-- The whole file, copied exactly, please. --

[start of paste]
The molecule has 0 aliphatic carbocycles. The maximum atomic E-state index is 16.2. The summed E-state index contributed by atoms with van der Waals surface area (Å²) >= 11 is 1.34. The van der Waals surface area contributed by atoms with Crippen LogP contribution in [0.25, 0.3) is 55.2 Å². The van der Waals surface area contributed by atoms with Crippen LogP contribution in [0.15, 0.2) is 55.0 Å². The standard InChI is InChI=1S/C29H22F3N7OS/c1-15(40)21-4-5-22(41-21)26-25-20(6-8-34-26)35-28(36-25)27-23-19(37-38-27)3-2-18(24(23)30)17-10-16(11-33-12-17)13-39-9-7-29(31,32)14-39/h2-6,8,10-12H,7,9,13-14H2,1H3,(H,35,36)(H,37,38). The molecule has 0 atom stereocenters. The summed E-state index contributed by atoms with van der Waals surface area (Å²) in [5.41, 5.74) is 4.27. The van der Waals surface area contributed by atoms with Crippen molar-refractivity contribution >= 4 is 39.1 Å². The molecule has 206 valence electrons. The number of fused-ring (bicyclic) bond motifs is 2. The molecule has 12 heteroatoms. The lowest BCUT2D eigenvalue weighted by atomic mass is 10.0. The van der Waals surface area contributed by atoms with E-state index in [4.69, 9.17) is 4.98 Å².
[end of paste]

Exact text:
The molecule has 0 aliphatic carbocycles. The maximum atomic E-state index is 16.2. The summed E-state index contributed by atoms with van der Waals surface area (Å²) >= 11 is 1.34. The van der Waals surface area contributed by atoms with Crippen LogP contribution in [0.25, 0.3) is 55.2 Å². The van der Waals surface area contributed by atoms with Crippen LogP contribution in [0.15, 0.2) is 55.0 Å². The standard InChI is InChI=1S/C29H22F3N7OS/c1-15(40)21-4-5-22(41-21)26-25-20(6-8-34-26)35-28(36-25)27-23-19(37-38-27)3-2-18(24(23)30)17-10-16(11-33-12-17)13-39-9-7-29(31,32)14-39/h2-6,8,10-12H,7,9,13-14H2,1H3,(H,35,36)(H,37,38). The molecule has 0 atom stereocenters. The summed E-state index contributed by atoms with van der Waals surface area (Å²) in [5.41, 5.74) is 4.27. The van der Waals surface area contributed by atoms with Crippen molar-refractivity contribution >= 4 is 39.1 Å². The molecule has 206 valence electrons. The number of fused-ring (bicyclic) bond motifs is 2. The molecule has 12 heteroatoms. The lowest BCUT2D eigenvalue weighted by atomic mass is 10.0. The van der Waals surface area contributed by atoms with E-state index in [4.69, 9.17) is 4.98 Å².